The usual length of stay is 1-3 days. Your doctor may choose to keep you longer if complications arise.

    Post-procedure Care

    At the Hospital
    You will be given fluids and medicine via an IV line. You will be instructed to practice deep breathing, coughing, and frequent turning. Nurses will measure your muscle strength and breathing ability to determine the effectiveness of the surgery.
    At Home
    The recovery time varies from patient to patient, depending on the surgical approach. It may take as little as 1-2 weeks or as long as three months before you can return to work or school. Ask your doctor about when it is safe to shower, bathe, or soak in water. Be sure to follow your doctor’s instructions.
    If the surgery was done for myasthenia gravis:
    • Improvement in muscle strength may take several months to a few years.
    • It is important to work with a neurologist during the recovery period to regulate medicines.

    Call Your Doctor

    After you leave the hospital, contact your doctor if any of the following occurs:
    • Signs of infection, including fever and chills
    • Redness, swelling, increasing pain, excessive bleeding, or any discharge from the incision site
    • Pain that you cannot control with the medicines you have been given
    • Cough, difficulty breathing, or chest pain
    • Pain, burning, urgency, or frequency of urination, or persistent bleeding in the urine
    • Persistent nausea and/or vomiting
    • Pain and/or swelling in your feet, calves, or legs
    • Any other worrisome symptoms
    In case of an emergency, call for medical help right away.


    Myasthenia Gravis Foundation of America http://www.myasthenia.org/

    National Institute of Neurological Disorders and Stroke http://www.ninds.nih.gov/


    Health Canada http://www.hc-sc.gc.ca/index-eng.php/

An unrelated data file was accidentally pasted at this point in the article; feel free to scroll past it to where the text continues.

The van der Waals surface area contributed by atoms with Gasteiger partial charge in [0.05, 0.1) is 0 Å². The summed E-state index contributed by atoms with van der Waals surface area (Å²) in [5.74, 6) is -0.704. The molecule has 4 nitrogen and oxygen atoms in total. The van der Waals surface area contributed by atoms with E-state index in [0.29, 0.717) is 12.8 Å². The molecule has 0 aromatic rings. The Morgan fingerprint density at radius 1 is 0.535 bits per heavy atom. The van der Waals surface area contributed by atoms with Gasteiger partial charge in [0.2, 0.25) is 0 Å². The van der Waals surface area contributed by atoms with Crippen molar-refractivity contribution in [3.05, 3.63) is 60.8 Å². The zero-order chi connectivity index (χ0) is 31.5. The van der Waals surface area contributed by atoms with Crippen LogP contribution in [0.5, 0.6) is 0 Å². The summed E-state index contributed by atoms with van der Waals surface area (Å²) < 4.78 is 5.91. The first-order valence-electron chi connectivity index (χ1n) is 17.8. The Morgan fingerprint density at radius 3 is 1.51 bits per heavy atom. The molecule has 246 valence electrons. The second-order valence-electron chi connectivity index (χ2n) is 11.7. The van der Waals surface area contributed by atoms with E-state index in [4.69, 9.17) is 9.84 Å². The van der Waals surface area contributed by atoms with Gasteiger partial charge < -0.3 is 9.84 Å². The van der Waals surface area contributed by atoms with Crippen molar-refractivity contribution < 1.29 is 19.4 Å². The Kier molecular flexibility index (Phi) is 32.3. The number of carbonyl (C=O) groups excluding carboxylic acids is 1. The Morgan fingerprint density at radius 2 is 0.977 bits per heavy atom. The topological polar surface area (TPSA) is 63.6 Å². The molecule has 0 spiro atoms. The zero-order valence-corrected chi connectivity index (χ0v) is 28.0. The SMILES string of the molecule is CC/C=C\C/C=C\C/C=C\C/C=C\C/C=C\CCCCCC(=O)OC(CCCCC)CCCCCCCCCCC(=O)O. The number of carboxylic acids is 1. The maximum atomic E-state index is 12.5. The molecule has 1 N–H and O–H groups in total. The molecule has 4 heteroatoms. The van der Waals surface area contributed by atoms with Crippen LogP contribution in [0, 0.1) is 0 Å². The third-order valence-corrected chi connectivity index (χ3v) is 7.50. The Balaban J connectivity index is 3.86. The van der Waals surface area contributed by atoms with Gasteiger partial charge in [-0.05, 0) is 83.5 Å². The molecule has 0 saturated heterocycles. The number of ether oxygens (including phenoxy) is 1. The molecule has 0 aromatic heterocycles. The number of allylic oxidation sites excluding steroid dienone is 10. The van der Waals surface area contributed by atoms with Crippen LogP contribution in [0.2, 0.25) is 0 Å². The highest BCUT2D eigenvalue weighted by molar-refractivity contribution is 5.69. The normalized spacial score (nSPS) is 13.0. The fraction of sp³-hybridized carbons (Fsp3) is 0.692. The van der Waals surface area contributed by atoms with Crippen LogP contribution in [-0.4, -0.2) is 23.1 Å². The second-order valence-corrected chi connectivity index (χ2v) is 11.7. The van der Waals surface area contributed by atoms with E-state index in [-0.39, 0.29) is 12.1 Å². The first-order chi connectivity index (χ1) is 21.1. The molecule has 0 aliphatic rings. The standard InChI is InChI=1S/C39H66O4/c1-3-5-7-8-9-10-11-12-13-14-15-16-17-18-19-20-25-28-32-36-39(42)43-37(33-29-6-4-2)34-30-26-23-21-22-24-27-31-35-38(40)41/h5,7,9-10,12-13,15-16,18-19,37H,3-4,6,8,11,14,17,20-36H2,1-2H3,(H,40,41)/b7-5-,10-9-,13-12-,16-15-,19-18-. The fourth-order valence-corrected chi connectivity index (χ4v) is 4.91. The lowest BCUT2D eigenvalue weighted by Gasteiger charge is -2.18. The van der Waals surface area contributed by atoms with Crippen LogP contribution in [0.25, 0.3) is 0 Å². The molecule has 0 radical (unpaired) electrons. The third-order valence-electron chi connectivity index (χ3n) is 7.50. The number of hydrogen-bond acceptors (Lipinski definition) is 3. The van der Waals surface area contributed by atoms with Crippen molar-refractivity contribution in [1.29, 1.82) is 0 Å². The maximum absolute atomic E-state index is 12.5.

Muscular Dystrophy Canada http://www.muscle.ca/


    General Information about Thymoma and Thymic Cancers. National Cancer Institute. Available at: http://www.cancer.gov/cancertopics/pdq/treatment/thymoma . Accessed February 13, 2008.

    Myasthenia gravis fact sheet. National Institute of Neurological Disorders and Stroke website. Available at: http://www.ninds.nih.gov/disorders/myasthenia%5Fgravis/detail%5Fmyasthenia%5Fgravis.htm#84053153 . Accessed February 13, 2008.

    Practice parameter: thymectomy for autoimmune myasthenia gravis (an evidence-based review). National Guideline Clearinghouse website. Available at: http://www.guideline.gov/summary/summary.aspx?ss=15&doc%5Fid=2826&nbr=2052 . Accessed February 13, 2008.

    Sabiston Textbook of Surgery . 17th ed. Philadelphia, PA: Saunders; 2004.

    Shrager JB. Extended transcervical thymectomy: the ultimate minimally invasive approach. Ann Thorac Surg. 2010;89(6):S2128-2134.

    Surgical treatment options for myasthenia gravis. University of Maryland Medical Center website. Available at: http://www.umm.edu/mg/surgery.html . Accessed February 13, 2008.

    Thymectomy. Myasthenia Gravis Association of Pennsylvania website. Available at: http://www.mgawpa.org/pages/thymectomy.htm . Accessed February 13, 2008.

    6/3/2011 DynaMed's Systematic Literature Surveillance DynaMed's Systematic Literature Surveillance : Mills E, Eyawo O, Lockhart I, Kelly S, Wu P, Ebbert JO. Smoking cessation reduces postoperative complications: a systematic review and meta-analysis. Am J Med. 2011;124(2):144-154.e8.

    Revision Information